Unfortunately, organic farming has quite some influences from pseudoscientific ideas. It is not as bad as in biodynamic agriculture, but you can see it for instance in the preference for alternative medicine in treating livestock in the regulations. I was a bit surprised to find out a couple of years ago that there are subtle differences in the international regulations for the organic label. The EU regulations are worse than those from the FAO, if you compare those from the perspective of animal well-being.
Council Regulation (EC) No 834/2007 of 28 June 2007 on organic production and labelling of organic products and repealing Regulation (EEC) No 2092/91 gives in Article 14.1.e.ii the following rules:
The FAO and WHO, on the other hand, have formulated this matter slightly different in their Codex Alimentarius. In The Guidelines for the Production, Processing, Labelling and Marketing of Organically Produced Foods (pdf) we read in article 22:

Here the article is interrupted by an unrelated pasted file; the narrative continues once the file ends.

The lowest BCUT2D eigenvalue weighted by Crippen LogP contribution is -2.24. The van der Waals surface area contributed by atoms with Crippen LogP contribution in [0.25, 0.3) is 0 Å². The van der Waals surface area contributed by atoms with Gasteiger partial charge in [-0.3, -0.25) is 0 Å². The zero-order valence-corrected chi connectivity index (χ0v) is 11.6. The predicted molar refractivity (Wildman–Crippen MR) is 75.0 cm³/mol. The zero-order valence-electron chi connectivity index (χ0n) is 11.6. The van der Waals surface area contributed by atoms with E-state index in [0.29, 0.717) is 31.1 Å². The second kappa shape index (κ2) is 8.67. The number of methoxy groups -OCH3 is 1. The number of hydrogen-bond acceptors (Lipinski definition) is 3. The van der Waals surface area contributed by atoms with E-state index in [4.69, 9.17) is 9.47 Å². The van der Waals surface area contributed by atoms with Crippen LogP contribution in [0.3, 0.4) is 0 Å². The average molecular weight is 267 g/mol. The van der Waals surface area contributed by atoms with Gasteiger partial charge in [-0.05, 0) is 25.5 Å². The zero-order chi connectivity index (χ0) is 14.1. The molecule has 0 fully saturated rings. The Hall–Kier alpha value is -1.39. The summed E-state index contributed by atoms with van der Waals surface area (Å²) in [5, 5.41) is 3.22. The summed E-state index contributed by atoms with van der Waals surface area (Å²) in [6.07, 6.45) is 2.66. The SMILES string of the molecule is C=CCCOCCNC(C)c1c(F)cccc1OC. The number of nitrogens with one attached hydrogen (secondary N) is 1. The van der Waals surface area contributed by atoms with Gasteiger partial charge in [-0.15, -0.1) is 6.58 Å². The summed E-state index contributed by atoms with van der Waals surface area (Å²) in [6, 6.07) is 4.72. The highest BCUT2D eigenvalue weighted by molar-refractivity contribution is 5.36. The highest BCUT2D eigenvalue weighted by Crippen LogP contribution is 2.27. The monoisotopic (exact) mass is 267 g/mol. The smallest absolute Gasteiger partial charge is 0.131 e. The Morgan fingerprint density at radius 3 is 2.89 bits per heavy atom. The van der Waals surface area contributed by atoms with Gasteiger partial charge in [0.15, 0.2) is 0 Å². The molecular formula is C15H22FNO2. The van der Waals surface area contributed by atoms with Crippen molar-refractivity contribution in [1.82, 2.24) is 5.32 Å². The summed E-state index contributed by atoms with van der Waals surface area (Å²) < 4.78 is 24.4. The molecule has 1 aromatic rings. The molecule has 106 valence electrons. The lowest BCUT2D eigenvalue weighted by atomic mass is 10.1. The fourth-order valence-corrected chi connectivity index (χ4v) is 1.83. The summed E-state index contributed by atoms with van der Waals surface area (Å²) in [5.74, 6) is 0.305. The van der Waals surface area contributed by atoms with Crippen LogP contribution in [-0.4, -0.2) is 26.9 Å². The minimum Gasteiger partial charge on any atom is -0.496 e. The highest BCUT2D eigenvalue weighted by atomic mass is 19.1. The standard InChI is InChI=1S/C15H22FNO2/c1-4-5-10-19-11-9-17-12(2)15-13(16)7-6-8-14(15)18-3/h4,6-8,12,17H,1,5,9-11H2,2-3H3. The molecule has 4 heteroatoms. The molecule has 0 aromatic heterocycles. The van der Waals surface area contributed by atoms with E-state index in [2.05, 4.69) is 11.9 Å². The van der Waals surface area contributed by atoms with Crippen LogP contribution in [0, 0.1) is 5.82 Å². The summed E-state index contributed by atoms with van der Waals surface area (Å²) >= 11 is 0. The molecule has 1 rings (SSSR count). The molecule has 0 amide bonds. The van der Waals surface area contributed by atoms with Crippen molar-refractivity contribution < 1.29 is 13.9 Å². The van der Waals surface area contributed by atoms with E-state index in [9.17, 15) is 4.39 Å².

I hope you spot the difference. According to the EU regulations, a farmer may use regular medicinal products only if the alternatives are inappropriate. But this reads as he must first show in that particular case that it is inappropriate. If there is no clear evidence from scientific research that all the alternatives have failed for similar cases, does this mean he should still try it first anyway? And is he then allowed to use regular medicine, only when the animal doesn’t recover quickly enough using these alternatives? This protocol doesn’t seem to be in the best interest of the animal.
The FAO regulation puts the burden of proof where it should be. According to this regulation, you shall prefer alternative treatments provided that they have been shown to be effective. Also when there is reasonable doubt (point c.: ‘unlikely to be effective’), the farmer may use regular medicine without being afraid that he will lose the organic label for the meat of this animal. In my opinion, this regulation allows sensible organic farmers to completely ignore alternative treatments, as there is no solid evidence at all for these treatments.
Photo credits: ‘The milk cows at the organic farm Marienhof’ by sacratomato_hr | Flickr